CPC National Collection Plant Profile

Amsonia tharpii

Photographer:
Kathy Rice

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CPC National Collection Plant Profile

Amsonia tharpii


Family: 
Apocynaceae  
Common Name: 
Tharp's blue-star
Author: 
Woods.
Growth Habit: 
Subshrub, Forb/herb
CPC Number: 
125

Distribution
Protection
Conservation
References


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Amsonia tharpiienlarge
Photographer: Kathy Rice

Amsonia tharpiienlarge
Photographer: Kathy Rice


Amsonia tharpii is Not Sponsored
Primary custodian for this plant in the CPC National Collection of Endangered Plants is: 
Kathleen C. Rice contributed to this Plant Profile.

 
Amsonia tharpii


Plants are herbaceous perennials from a long woody taproot. They become dormant, dying back to the ground during November and emerging from dormancy during March. Leaves are sessile, linear-lanceolate with rounded tips, about 3 cm long and whorled on stems. Flowers are white, clustered at ends of stems, and are followed by two-lobed follicles. As follicles mature, they open completely, becoming flat and papery, dispersing all of the seeds inside except perhaps one remaining at the base of the follicle tube. Seeds are corky and cylindrical, about 1 cm long, and are irregularly truncated at the ends.

Distribution & Occurrence

State Range
  New Mexico
Texas
State Range of  Amsonia tharpii
Habitat
  Found in the limestone and gypsum hills of the Chihuahuan desert scrub communities at elevations of 900 to 1,150 meters (3,100 to 3,500 feet). (New Mexico Rare Plant Technical Council 1999)

Distribution
  Two very disjunct locations exist within U.S. boundaries--in Pecos County, Texas, and Eddy County, New Mexico. Both are relatively close to the Pecos River, and it could be imagined that this river was the means of seed distribution over such a long distance (USFWS 1990). This species is probably a relictual one, perpetuating itself long after the climate has become increasingly dry and hot.

Number Left
  Three populations of this species are known from New Mexico, and possibly one in Texas. Two of the populations in New Mexico are relatively large (over one thousand individuals each), while the third contains fewer than 100 individuals. (New Mexico Rare Plant Technical Council 1999)

Protection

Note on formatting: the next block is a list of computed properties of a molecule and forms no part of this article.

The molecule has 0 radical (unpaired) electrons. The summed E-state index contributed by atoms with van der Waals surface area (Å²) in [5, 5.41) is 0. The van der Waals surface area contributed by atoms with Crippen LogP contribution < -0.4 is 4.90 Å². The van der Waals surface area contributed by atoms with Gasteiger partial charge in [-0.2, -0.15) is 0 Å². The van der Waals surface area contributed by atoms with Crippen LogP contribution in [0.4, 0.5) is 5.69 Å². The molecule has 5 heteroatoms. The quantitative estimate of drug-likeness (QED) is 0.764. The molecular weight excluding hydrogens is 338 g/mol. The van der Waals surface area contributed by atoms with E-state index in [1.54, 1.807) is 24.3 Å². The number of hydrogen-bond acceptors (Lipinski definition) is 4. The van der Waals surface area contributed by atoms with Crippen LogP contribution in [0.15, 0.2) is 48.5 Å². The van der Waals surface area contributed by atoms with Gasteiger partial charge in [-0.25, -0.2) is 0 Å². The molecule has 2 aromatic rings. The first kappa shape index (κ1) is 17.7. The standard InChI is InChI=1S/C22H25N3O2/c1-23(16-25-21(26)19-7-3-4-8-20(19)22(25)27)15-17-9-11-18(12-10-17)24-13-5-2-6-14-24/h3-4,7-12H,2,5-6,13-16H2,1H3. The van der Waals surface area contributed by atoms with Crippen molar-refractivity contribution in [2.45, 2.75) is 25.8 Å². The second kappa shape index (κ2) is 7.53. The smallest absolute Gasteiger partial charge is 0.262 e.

Global Rank:  
G1
 
4/15/2003
Guide to Global Ranks
Federal Status:  
SC
 
1/19/1996
Guide to Federal Status
Recovery Plan:  
No
 

State/Area Protection
  State/Area Rank Status Date  
  New Mexico 8/29/2002  
  Texas S1 4/26/1991  

Conservation, Ecology & Research

Ecological Relationships
  Plants contain a milky sap that makes them unpalatable to cattle. (USFWS 1990)

Threats
  The area surrounding the canyon where A. tharpii grows in New Mexico appears to have been overgrazed for some time (New Mexico Conservancy 1989). Many trenches, some as deep as five feet and two to three feet wide, have been eroded into the southwest side of the canyon. Grazing has been discontinued for the last several years, and the canopy cover of grasses and forbs has regenerated; however, the presence of dense stands of Prosopis glandulosa saplings and cholla in the canyon bottom are reminders of past overgrazing. Because Amsonia tharpii is found on steep, relatively inaccessible areas along the sides of the canyon, grazing and trampling do not appear to be direct imminent threats. However, plants are subject to extirpation resulting from environmental changes brought about by overgrazing, such as severe erosion resulting in loss of habitat, and change in species composition, resulting in increased competition with non-native species.

The Texas population is situated on an entirely different soil substrate and topography. Plants are found only on one side of a paved road on a flat, open area that has been exclosed to keep out cattle (USFWS 1990). As plants are in the Apocynaceae family and have milky sap, they are unpalatable to cattle, but are still vulnerable to trampling and soil compaction. Plants are also found growing along the highway easement, a narrow strip that is regularly mowed.

Current Research Summary
  None known.

Current Management Summary